Blue Dendrobium Orchids versions of the white dendrobium orchid genus that have been are the dyed or tinted. They happent to be native to Southeast Asia. The white dendrobiums are dyed to give them a final bright blue or purple tint that does not rub off the petals. There are almost 1,200 species of dendrobium orchids, and they grow in a multitude of climates, from colder, high-altitude mountains to hot, wet lowlands. Usually, dendrobiums are divided into groups depending on their growing conditions. The hue that covered the uppers of the latest Air Jordan 6 GS release could be compared to that of a blue dendrobium orchid.
All dendrobiums, even the blue / purpose dendrobium orchids, are epiphytes. The blue / purple dendrobium orchids are favored flower arrangement, table centerpieces and wedding bouquets, and below are guidelines on how to grow and care for these particular orchids. As far as popularity goes, dendrobium orchids are second only to Phalaenopsis, and out of all the dendrobium colors, Blue Dendrobium Orchids seem to have become rather popular. Fortunately, growing them is no different than growing any other color of dendrobium. As long as the guidelines above are followed, they should bloom well and can be tinted accordingly.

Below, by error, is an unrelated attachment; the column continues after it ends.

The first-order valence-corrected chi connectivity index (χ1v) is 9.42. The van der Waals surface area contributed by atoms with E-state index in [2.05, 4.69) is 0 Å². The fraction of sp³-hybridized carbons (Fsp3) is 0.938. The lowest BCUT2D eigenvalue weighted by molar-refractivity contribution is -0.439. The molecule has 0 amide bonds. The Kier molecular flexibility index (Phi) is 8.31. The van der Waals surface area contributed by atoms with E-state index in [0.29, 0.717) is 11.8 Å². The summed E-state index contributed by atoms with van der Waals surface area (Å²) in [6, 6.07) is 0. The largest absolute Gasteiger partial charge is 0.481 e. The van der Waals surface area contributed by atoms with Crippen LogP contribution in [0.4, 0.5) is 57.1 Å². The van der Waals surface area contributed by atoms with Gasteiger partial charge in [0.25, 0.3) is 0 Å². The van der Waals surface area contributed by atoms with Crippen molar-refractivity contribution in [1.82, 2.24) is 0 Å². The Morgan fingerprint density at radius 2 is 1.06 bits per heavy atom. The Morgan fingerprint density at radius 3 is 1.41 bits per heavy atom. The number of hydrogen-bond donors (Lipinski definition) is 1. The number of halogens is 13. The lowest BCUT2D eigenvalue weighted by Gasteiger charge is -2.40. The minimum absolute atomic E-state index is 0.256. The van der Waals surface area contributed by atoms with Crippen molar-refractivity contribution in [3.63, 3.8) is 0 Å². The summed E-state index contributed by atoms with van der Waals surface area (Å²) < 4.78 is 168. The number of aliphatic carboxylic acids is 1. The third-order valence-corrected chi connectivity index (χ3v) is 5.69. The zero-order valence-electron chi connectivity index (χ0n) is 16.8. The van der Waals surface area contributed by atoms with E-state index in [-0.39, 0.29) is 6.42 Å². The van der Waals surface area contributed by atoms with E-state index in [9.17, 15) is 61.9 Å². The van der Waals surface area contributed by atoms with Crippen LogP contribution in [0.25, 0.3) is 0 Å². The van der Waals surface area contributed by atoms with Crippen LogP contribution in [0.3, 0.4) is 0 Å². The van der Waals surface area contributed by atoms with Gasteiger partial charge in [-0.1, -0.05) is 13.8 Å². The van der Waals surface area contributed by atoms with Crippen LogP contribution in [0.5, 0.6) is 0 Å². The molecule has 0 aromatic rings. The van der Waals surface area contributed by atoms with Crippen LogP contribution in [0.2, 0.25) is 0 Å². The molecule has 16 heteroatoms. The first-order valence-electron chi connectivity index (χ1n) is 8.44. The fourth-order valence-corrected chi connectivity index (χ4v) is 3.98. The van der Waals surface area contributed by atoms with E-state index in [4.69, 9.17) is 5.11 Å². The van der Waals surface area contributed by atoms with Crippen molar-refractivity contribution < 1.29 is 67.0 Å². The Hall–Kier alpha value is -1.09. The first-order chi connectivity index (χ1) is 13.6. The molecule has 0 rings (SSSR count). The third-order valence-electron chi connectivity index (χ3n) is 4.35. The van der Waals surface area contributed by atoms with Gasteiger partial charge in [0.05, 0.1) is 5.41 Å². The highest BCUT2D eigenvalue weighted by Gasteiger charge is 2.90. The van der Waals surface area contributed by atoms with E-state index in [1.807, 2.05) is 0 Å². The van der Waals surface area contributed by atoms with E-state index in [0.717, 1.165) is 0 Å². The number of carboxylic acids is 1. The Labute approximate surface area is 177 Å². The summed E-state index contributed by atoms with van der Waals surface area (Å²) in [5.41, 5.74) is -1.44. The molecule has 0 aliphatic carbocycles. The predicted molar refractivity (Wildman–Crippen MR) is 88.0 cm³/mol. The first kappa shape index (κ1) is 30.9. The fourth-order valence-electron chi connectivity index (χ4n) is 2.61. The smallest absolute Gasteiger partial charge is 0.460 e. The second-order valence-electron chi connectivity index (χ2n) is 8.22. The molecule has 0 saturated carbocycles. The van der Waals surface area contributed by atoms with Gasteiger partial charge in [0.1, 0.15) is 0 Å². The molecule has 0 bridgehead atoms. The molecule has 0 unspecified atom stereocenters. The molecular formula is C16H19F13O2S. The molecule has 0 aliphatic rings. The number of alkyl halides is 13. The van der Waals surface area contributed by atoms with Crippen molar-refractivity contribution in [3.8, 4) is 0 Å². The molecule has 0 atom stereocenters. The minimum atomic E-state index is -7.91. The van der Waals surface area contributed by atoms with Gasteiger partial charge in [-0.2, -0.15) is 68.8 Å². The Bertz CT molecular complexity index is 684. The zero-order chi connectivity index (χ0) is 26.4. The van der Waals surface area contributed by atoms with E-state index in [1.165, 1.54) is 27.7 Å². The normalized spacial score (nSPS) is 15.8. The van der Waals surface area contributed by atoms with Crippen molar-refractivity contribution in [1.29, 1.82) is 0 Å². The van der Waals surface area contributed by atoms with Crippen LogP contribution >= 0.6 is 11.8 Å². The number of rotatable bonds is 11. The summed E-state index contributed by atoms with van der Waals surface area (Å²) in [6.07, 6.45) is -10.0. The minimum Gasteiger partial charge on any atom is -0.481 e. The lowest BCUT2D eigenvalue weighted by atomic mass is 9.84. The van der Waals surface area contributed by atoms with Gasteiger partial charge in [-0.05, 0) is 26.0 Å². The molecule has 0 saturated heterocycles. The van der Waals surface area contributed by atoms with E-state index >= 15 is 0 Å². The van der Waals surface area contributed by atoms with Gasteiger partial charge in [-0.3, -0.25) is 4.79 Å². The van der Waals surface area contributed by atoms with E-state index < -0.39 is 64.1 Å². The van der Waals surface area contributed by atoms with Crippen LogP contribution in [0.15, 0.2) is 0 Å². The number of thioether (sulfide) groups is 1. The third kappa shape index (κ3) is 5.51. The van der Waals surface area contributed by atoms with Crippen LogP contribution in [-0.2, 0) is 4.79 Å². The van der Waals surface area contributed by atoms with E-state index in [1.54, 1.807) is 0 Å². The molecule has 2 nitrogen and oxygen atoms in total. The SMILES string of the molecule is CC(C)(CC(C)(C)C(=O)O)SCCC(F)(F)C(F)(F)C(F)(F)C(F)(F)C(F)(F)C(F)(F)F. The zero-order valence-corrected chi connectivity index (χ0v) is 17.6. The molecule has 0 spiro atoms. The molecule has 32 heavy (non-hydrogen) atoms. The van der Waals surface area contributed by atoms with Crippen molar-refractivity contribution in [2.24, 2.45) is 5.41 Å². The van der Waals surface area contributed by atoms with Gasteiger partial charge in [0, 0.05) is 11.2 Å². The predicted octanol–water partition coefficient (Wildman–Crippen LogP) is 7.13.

Of course, a more accurate source of inspiration of this sneaker’s color scheme would undoubtedly be Jordan Brand’s previous “Patone” releases. The uppers of this GS-exclusive sneaker is made up of smooth and tumbled leather. These uppers are entirely covered in the Still Blue hue that this iteration gets its nickname from. To contrast with the all-Blue uppers, clean White appears over its heel and tongue branding, and its heel tabs, while its midsoles are also completely covered in plain White. Adding the finishing touch, this sneaker is also equipped with icy outsoles. The Air Jordan 6 GS “Still Blue” should still be available at a price of $140 at select Jordan Brand retailers.
Air Jordan 6 GS “Still Blue”
Release Date: March 25th, 2017
543390-407 | $140